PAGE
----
You’ve set your financial objectives, ascertained a level of risk that you are comfortable with and now it’s time to build your investment portfolio; Muckler thinks it’s very much like putting together your fantasy rugby XV.
Rugby has traditionally been described as a game for people of all sizes – the most successful teams will combine strength with speed, dependability with flair, doggedness with elan, and that is not a bad blueprint for an investment portfolio; make sure you secure your own ball with some stalwart investments and then look to score out wide with a couple of show-ponies.
When putting together a portfolio investors will employ different strategies to achieve a balance between defensive, cautious or adventurous investments to ensure that the result is a basket of products that delivers the desired outcomes without keeping them awake at night.
But finding the right investment style for you can be difficult, and may change according to individual and market circumstances; there are many investment strategies that work in different market environments.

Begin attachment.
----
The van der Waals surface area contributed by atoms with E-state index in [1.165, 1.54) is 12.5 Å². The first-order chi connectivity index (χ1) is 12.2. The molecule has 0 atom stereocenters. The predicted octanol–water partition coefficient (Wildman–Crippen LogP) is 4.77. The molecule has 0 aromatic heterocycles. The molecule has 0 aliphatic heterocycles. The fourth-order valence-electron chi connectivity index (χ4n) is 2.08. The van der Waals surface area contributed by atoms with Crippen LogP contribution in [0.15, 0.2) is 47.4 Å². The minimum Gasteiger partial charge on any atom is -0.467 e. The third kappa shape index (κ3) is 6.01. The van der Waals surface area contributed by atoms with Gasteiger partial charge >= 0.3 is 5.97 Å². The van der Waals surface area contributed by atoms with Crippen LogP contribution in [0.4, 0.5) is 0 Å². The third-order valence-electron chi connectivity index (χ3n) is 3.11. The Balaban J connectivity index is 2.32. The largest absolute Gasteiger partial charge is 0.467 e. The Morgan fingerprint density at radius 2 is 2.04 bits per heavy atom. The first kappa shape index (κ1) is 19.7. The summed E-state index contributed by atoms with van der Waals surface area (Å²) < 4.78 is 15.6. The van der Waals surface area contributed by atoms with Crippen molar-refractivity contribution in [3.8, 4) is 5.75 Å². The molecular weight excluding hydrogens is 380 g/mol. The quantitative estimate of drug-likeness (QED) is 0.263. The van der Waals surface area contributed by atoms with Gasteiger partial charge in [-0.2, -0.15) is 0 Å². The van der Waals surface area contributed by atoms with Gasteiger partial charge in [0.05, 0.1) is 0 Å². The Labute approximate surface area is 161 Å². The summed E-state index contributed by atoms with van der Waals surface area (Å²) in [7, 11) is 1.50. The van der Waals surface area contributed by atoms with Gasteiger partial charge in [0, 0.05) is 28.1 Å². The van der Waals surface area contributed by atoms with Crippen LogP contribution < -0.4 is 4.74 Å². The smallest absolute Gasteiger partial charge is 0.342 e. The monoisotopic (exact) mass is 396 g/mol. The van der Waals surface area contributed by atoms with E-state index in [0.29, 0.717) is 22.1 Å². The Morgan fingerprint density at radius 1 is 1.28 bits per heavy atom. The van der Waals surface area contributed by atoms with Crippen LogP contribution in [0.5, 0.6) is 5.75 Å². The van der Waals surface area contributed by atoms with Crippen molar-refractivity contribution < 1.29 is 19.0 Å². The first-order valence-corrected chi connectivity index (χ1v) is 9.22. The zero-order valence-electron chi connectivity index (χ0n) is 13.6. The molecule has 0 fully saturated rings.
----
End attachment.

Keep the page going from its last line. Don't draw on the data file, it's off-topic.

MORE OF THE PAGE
A Which? Report compared the styles of contrarian, momentum, value, growth and quality investing in the US and compared each to the performance of the S&P 500 share index over a period of ten years.
Contrarian investing – purchasing and selling in contrast to the prevailing sentiment of the time – delivered the best returns, 303% over the period, while growth investing – seeking capital growth – returned 120%.
a 303% return over ten years
Value investing – seeking undervalued stocks – delivered 126% and quality stocks – those selected according to certain characteristics deemed by the strategy to identify a ‘quality’ company, provided a return of 128%.
The S&P index returned 121% over the period, meaning that only the contrarian strategy led to significant outperformance, although it should be viewed with the caveat that index trackers were used rather than individual stocks.
Which? concentrated on US markets and when This is Money took global MSCI indices to see how shares from around the world performed with different strategies, results were rather different.
Its investigation tracked the growth of the MSCI all country momentum, value, quality and growth indices and compared them with the MSCI all country world index, FTSE 100 and S&P 500; there was no contrarian index for the sake of comparison.
Its conclusion was that there is no set strategy that has performed best on an annual basis globally, but most of the time at least one or two of them would beat the S&P 500 or FTSE 100, suggesting that having a plan can work, but that plan will need to adapt according to what is going on in the world.
probably a recipe for disaster
During the study years, momentum and value stocks were the best bet in year 1, whilst the following year saw growth and value stocks as the best global performers, with the relevant MSCI indices growing 25% and 27% respectively.